Rizzo alertly slid into third base on Ben Zobrist’s groundout to third to put himself — and the Cubs — within 90 feet of the lead. He jogged home with ease on Jason Heyward’s sacrifice fly to deep center field to help ensure a strong outing from John Lackey wasn’t wasted in the loss column.

“We needed a win,” said Rizzo, who walked his first three times up. “It doesn’t matter if it’s versus the Cardinals or a college team.”

The Cubs haven’t lost seven in a row since Sept. 5-12, 2014.

And Lackey, Heyward, Rizzo and Kris Bryant weren’t about to join that club, even if the Cubs had just five hits.

Cardinals right fielder Stephen Piscotty lost his battle with the sun on Heyward’s game-tying double that scored Rizzo in the sixth. Kris Bryant hit a home run in the third for the Cubs’ first run.

“We did just enough,” Cubs manager Joe Maddon said. “We haven’t been playing badly. We just have not been hitting.

“You can’t say we killed it today offensively. We pitched well enough. You have to pitch better than good pitching to win some days, and we did that.”

After former Cubs center fielder Dexter Fowler smacked Lackey’s 3-2 pitch for his 23rd career leadoff home run in the first, and Sierra singled home Aledmys Diaz in the second, Lackey didn’t allow another hit in five innings.

He gave up four and two walks in his season-high-tying seven innings, and struck out six in his 25th consecutive start of at least five innings.

“This is going to sound weird, but I started throwing fewer strikes,” Lackey said.

When told 62 of his 99 pitches were, in fact, strikes, Lackey grinned.

“They swung a lot,” he said. “Sometimes you can throw too many strikes. There can be too many things that are hittable. I have a reputation as a strike-thrower so I get a lot of early swings. Sometimes throwing something out of the zone is not a bad thing.”

The Cubs needed his performance. They have scored just 12 runs in their last seven games, including Friday’s.

They entered the game last in the National League with a .209 average with runners in scoring position, a number that increased ever so slightly after the Cubs went 1-for-4 in such scenarios Friday.

“The Bryant home run did perk everybody up,” Maddon said. “There’s no question, we need to get more consistent, well-struck balls.”

There was no question Fowler struck his well, one of Lackey’s few mistakes.

Only after some hesitation did the fan who retrieved the souvenir follow stadium protocol and throw it back onto the field.

Pedro Strop saved the day in the eighth when he struck out Yadier Molina to end the inning with the bases loaded.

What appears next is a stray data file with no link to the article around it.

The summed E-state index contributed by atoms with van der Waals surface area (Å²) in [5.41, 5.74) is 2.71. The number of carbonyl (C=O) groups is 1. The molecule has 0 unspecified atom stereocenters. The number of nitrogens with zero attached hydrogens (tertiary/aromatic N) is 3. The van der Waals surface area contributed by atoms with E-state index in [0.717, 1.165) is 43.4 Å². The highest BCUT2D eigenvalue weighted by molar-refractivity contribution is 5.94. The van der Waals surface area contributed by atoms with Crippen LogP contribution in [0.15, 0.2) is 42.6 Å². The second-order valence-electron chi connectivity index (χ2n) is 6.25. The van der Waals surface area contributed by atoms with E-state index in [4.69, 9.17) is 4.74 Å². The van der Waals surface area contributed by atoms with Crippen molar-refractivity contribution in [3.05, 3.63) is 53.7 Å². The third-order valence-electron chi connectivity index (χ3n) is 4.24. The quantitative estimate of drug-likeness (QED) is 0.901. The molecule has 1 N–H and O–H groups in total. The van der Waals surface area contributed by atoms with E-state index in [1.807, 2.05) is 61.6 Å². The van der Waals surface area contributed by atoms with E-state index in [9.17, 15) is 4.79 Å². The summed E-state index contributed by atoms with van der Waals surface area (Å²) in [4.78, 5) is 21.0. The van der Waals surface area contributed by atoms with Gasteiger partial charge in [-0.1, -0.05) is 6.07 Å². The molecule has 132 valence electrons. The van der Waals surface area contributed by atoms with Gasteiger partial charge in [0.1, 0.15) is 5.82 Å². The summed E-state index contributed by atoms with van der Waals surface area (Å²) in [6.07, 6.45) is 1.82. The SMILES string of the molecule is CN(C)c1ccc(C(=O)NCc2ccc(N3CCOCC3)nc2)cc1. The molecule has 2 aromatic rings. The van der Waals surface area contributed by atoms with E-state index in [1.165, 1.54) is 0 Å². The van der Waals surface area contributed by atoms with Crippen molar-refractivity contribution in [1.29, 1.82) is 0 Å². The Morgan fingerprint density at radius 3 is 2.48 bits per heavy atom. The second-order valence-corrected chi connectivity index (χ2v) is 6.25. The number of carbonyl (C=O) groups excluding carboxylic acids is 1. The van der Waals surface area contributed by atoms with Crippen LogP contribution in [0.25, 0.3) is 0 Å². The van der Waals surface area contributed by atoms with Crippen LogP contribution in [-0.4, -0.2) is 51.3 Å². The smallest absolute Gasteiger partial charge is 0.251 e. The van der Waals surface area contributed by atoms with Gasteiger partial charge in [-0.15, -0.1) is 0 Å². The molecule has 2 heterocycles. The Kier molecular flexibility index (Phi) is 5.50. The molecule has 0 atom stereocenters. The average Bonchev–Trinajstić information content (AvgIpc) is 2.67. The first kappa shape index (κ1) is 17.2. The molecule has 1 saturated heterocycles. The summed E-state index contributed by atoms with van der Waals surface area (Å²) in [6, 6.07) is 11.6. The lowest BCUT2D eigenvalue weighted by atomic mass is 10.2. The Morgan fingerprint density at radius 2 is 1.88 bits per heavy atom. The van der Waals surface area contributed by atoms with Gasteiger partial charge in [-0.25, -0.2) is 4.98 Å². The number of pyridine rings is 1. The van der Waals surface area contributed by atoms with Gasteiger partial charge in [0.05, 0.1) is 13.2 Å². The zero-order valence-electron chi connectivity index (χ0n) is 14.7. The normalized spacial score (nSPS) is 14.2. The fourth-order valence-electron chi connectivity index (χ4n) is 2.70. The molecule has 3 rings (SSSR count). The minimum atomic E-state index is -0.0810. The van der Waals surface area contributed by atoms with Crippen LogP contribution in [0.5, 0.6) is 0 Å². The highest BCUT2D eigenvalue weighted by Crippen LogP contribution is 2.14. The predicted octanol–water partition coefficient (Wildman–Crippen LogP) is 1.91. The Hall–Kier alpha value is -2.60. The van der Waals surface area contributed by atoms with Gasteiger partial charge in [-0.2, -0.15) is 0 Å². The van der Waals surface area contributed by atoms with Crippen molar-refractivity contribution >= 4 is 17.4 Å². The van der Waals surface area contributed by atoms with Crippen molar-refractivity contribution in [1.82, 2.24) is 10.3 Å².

Wade Davis saved the game when he retired the Cardinals in order in the ninth for his 11th save.

Then it was on to cake for the Cubs.

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There are many ways to study the Warriors’ long history. Scan the Internet, maybe pick up a few reference books, and you’re there cheap jerseys China.

There’s a simpler way, as well: Go straight to Al Attles.

Attles and fellow coaching legend Hubie Brown were honored at the NBA Finals Sunday with the Chuck Daly Lifetime Achievement award, presented annually by the National Basketball Coaches Association for “special contribution” over the years, joining a prestigious list of honorees including Pat Riley, Lenny Wilkens, Tommy Heinsohn, Jack Ramsay, Dick Motta, K.C. Jones and Tex Winter.

Attles is also a member of the Naismith Memorial Basketball Hall of Fame, elected in 2014 by winning the John W. Bunn Lifetime Achievement award.

There isn’t much about the Warriors that Attles, 80, doesn’t recognize from personal experience. He broke in as a rookie with the Philadelphia Warriors in 1960, playing alongside Wilt Chamberlain, Tom Gola and Paul Arizin, among others. Attles was an obscure, fifth-round draft pick out of North Carolina AT&T and figured he had no chance to make the team, but he wound up playing 11 years as one of the toughest, most defensive-minded guards in the league. (The Warriors moved to San Francisco for the 1962-63 season.)

Over 57 consecutive years with the organization — think about that for a moment — Attles has done it all, serving as the team’s general manager and later a multilayered administrator. He even held an ownership stake at one time.

He is most remembered, though, for his coaching. Over 13 years, he led the Warriors into six postseasons and notched a then-franchise record 59 wins in 1975-76. Attles started out as a player-coach, replacing George Lee, with 30 games left in the 1969-70 season, and when he was promoted to full-time duty in 1971-72, he became the first African American man to hold that distinction in any of the major sports.

Moreover, when the Warriors reached the 1975 Finals against Jones’ Washington Bullets, it was the first time two African American coaches had faced each other – another American pro-sports landmark.

Attles and Brown, 83, have a championship connection. Just as Attles’ Warriors won the 1975 title in a four-game sweep – “the biggest upset in the history of the three major sports, in my opinion,” said team mainstay Rick Barry – Brown coached the Kentucky Colonels to the ABA title that season, winning the finals in five games over the Indiana Pacers. Brown went on to coach the Hawks, Knicks and Grizzlies over a 13-year NBA coaching career.

As Brown greeted Attles before the press conference, he told him, “Two Jersey guys. We made it out of the neighborhood.” And Brown had a story to tell.

“I grew up in Elizabeth, he was from Newark, we go back a long way,” Brown said. “So I’m a high-school coach sitting on my couch, and you remember when ABC had the ‘Wide World of Sports,’ and there’s Howard Cosell interviewing Wilt Chamberlain. Said ‘Wilt, is it true that you are challenging Muhammad Ali to a heavyweight championship fight? How could you do this?’ And Wilt — this is great — puts his hand up and said, ‘Howard, there’s only one guy that I would never fight. And that’s ‘The Destroyer,’ Al Attles.’”

As old Warriors teammate Tom Meschery recalled, “He really earned that nickname. Al was the single toughest fighter I ever saw in the league. But I think he deserves plenty of credit as a player. He was a guy with great lateral movement and fabulous speed. He could beat everybody in a footrace, even Wilt. He would have made every all-defensive team if they’d had ‘em back then, and he’d guard anyone: Jerry West, Oscar Robertson, Bob Cousy. Most of the publicity went to K.C. Jones as a backcourt defender, because he was on more of a sexy team (the Celtics), so people tended to overlook Al. Not the players, though.”